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Cable Tech

Cable also fitting into the fiber frenzy

CABLE NEXT-GEN TECHNOLOGIES & STRATEGIES 2022 – The path forward for cable operators is no longer a straight line. Rather than simply advancing toward the next generation of DOCSIS, several operators are instead plowing ahead with plans to overbuild their hybrid fiber/coax (HFC) with fiber-to-the-premises (FTTP) networks.

While cost and performance fit into that analysis, rising fiber competition from the telcos is also playing a significant role in that process, John Dickinson, president and founder of Just Digital Transformations, explained last week. Dickinson spoke here on a panel focused on how the cable industry is fitting into a frenzy of fiber buildouts that are underway in the broader telecom industry.

The continued shift to remote workforces and the drive toward cloud-based services underpinned by optical networks are also driving that trend, Dickinson added. "Fiber is really an enabler to that," he said.

But Dickinson also acknowledged that cable operators are in better position than some telcos that are going from twisted pair to fiber. "From that standpoint, cable has more time to get to all-fiber," he noted.

(Source: Gualtiero Boffi/Alamy Stock Photo)
(Source: Gualtiero Boffi/Alamy Stock Photo)

The fiber trend is also skewing rural, as operators look to upgrade networks or to take advantage of government programs focused on underserved or unserved areas.

"A lot of rural areas and providers have never built any [fiber] plant before, and they're starting to do it now. It's a trend we're seeing a lot of," Jack Burton, a principal at Broadband Success Partners, said.

Burton, whose company works with equity firms, banks and other investors exploring the purchase of fiber assets or expanding into the fiber business, said he's also seeing a significant rise in fiber-building activity among fixed wireless companies focused on rural markets.

In addition, Burton said he's seeing an uptick of investors or acquirers of HFC networks that are eager to upgrade them to FTTP rather than enhancing their existing DOCSIS 3.1 platforms or looking to upgrade to DOCSIS 4.0 further down the road.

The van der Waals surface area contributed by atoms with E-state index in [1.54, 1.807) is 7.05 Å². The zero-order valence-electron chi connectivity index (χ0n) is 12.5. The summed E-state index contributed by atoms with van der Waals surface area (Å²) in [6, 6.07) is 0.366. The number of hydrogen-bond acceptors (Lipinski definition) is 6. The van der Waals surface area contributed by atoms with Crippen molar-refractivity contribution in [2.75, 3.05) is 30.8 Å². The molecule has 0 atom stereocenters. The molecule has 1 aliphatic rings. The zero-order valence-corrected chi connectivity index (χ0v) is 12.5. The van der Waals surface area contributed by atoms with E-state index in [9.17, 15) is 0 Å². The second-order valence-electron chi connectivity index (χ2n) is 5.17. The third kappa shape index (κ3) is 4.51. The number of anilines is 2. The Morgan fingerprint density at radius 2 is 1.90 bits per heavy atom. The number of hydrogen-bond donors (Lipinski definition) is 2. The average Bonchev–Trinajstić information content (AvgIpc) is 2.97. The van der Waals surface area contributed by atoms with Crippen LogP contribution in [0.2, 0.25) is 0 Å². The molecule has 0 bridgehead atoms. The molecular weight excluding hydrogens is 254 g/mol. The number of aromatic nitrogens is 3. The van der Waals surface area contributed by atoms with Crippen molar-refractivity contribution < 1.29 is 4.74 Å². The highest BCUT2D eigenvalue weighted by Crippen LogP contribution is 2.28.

Access network specialist Calix is witnessing the forefront of this trend. Jeff Brown, director of growth segment marketing at Calix, said the supplier is seeing an acceleration of activity among cable operators overlaying their networks with fiber to meet a specific need – to improve the quality of their plant or to service a segment of the business in a "saturated community."

But he noted that some cable operators are also overlaying networks with fiber to sidestep migrations to more advanced cable modem termination systems (CMTS). "I think you'll start to see announcements like that starting to come out in 2022 across cable operators," Brown said.

On cue, Calix last week announced that Blue Ridge Communications is working with the vendor to overbuild about 8,000 miles of existing DOCSIS 3.1 plant with FTTP in rural Pennsylvania. The result will be a fiber network capable of delivering speeds of 10 Gbit/s to an area serving more than 250,000 homes passed.

Getting a bead on BEAD

These fiber trends are also wending their way to the SCTE, the cable industry's standards-setting organization. "We're seeing an uptick in standardized training for fiber," Steve Harris, executive director, education and technical sales at SCTE, said, noting that the organization has launched a working group focused on emerging coherent PON technology.

Wireline optics is also setting up to be a big focus at this fall's SCTE Cable-Tec Expo, set for September 19-22 in Philadelphia, Harris noted.

MTA, a coop focused on southcentral Alaska, is deploying FTTP in all new construction areas. The company is also spinning up a grants department to ensure that MTA can pursue government subsidy opportunities, Jared Lindman, director of commercial solutions at MTA, said.

Brown noted that Calix is also working to help operators navigate the performance and benchmark requirements of the Broadband Equity, Access and Deployment (BEAD) portion of President Biden's infrastructure law. As opposed to more centralized federal programs, BEAD will be implemented at the local level.

"There are some nuances and intricacies around that," he said. Calix, Brown noted, is encouraging operators not to get overly-fixated on the government metrics, but to also be prepared to back that baseline performance with the right customer experience, which includes solid in-home Wi-Fi connectivity.

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— Jeff Baumgartner, Senior Editor, Light Reading

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